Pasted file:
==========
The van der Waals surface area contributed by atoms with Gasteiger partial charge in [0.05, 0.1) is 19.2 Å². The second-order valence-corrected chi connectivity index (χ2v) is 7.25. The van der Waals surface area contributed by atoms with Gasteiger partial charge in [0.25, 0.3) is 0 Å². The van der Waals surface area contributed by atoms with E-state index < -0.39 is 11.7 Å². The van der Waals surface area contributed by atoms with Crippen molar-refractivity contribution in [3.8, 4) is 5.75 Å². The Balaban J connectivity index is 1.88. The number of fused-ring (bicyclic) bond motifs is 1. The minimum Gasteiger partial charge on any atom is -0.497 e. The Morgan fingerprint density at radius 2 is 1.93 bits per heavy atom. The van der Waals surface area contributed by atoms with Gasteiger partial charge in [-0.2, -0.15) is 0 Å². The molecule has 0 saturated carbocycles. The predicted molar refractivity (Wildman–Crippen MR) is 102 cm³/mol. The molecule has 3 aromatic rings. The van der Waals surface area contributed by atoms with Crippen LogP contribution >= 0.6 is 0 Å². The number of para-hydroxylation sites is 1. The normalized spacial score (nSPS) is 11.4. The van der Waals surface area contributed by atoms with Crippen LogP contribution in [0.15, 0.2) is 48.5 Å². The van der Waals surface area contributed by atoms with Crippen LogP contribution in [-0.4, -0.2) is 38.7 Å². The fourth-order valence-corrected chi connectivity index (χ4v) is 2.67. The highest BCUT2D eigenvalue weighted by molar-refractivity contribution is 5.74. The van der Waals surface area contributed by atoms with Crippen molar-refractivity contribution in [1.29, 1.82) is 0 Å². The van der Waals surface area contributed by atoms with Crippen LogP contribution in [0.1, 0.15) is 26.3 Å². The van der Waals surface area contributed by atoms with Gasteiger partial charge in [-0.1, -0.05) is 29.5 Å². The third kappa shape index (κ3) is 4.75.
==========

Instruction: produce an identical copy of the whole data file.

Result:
The van der Waals surface area contributed by atoms with Gasteiger partial charge in [0.05, 0.1) is 19.2 Å². The second-order valence-corrected chi connectivity index (χ2v) is 7.25. The van der Waals surface area contributed by atoms with Gasteiger partial charge in [0.25, 0.3) is 0 Å². The van der Waals surface area contributed by atoms with E-state index < -0.39 is 11.7 Å². The van der Waals surface area contributed by atoms with Crippen molar-refractivity contribution in [3.8, 4) is 5.75 Å². The Balaban J connectivity index is 1.88. The number of fused-ring (bicyclic) bond motifs is 1. The minimum Gasteiger partial charge on any atom is -0.497 e. The Morgan fingerprint density at radius 2 is 1.93 bits per heavy atom. The van der Waals surface area contributed by atoms with Gasteiger partial charge in [-0.2, -0.15) is 0 Å². The molecule has 0 saturated carbocycles. The predicted molar refractivity (Wildman–Crippen MR) is 102 cm³/mol. The molecule has 3 aromatic rings. The van der Waals surface area contributed by atoms with Crippen LogP contribution >= 0.6 is 0 Å². The number of para-hydroxylation sites is 1. The normalized spacial score (nSPS) is 11.4. The van der Waals surface area contributed by atoms with Crippen LogP contribution in [0.15, 0.2) is 48.5 Å². The van der Waals surface area contributed by atoms with Crippen LogP contribution in [-0.4, -0.2) is 38.7 Å². The fourth-order valence-corrected chi connectivity index (χ4v) is 2.67. The highest BCUT2D eigenvalue weighted by molar-refractivity contribution is 5.74. The van der Waals surface area contributed by atoms with Crippen molar-refractivity contribution in [1.29, 1.82) is 0 Å². The van der Waals surface area contributed by atoms with Crippen LogP contribution in [0.1, 0.15) is 26.3 Å². The van der Waals surface area contributed by atoms with Gasteiger partial charge in [-0.1, -0.05) is 29.5 Å². The third kappa shape index (κ3) is 4.75.